Jun 10 – 13, 2024
Europe/Paris timezone

Full Event Particle-Level Unfolding with Variable Length Latent Variational Diffusion (20+20)

Jun 13, 2024, 11:20 AM
40m

Speakers

Alexander Shmakov (University of California Irvine (US)) Kevin Thomas Greif (University of California Irvine (US))

Description

Collisions at the Large Hadron Collider (LHC) provide information about the values of parameters in theories of fundamental physics. Extracting measurements of these parameters requires accounting for effects introduced by the particle detector used to observe the collisions. The typical approach is to use a high-fidelity simulation of the detector to generate synthetic datasets that can then be compared directly with experimental data. However, these simulations are often proprietary and computationally expensive. An alternative approach, unfolding, statistically adjusts the experimental data for detector effects. Traditional unfolding algorithms require binning data in a small set of pre-selected dimensions. Recent methods using generative machine learning models have shown promise for performing un-binned unfolding in high dimensions, allowing later computation of many observables. However, all current generative approaches are limited to unfolding a fixed set of observables, making them unable to perform full-event unfolding in the variable dimensional environment of collider data. A novel modification to the variational latent diffusion model (VLD) approach to generative unfolding is presented, which allows for unfolding of high- and variable-dimensional feature spaces. The performance of this method is evaluated in the context of semi-leptonic $t\bar{t}$ production at the LHC. Additionally, the dependence of the unfolding on the training data prior is assessed by evaluating the model on datasets with alternative priors.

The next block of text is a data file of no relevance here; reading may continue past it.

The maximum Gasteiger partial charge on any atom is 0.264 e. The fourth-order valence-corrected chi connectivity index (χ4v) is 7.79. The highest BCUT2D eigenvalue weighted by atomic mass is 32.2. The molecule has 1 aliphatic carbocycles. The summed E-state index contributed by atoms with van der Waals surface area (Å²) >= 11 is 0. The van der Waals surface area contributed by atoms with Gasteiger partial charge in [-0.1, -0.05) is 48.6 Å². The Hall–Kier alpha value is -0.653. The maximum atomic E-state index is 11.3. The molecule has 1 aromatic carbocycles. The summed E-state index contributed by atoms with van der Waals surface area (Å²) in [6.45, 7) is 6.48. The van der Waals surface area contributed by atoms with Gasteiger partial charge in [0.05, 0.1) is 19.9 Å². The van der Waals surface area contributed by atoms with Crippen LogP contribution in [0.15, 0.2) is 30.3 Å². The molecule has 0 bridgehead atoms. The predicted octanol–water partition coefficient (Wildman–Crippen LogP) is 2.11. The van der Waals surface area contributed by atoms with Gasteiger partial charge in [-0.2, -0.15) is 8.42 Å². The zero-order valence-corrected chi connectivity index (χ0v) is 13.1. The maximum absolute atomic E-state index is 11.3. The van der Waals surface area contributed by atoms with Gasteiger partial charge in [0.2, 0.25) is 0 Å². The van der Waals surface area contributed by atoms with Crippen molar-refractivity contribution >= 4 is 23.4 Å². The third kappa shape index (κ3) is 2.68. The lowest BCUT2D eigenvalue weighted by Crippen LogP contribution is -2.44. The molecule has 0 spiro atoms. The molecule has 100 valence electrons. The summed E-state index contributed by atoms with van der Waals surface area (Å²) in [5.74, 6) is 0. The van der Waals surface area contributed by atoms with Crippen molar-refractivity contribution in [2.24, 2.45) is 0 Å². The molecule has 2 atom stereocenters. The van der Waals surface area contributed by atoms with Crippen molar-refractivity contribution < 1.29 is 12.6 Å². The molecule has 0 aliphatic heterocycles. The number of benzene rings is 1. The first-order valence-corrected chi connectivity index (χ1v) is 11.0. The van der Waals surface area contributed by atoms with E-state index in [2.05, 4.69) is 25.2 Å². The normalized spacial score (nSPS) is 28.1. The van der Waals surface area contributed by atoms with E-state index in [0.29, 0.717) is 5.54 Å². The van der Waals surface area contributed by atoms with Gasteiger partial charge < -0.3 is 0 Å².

Primary authors

Aishik Ghosh (University of California Irvine (US)) Alexander Shmakov (University of California Irvine (US)) Daniel Whiteson (University of California Irvine (US)) Kevin Thomas Greif (University of California Irvine (US)) Michael James Fenton (University of California Irvine (US))

Presentation materials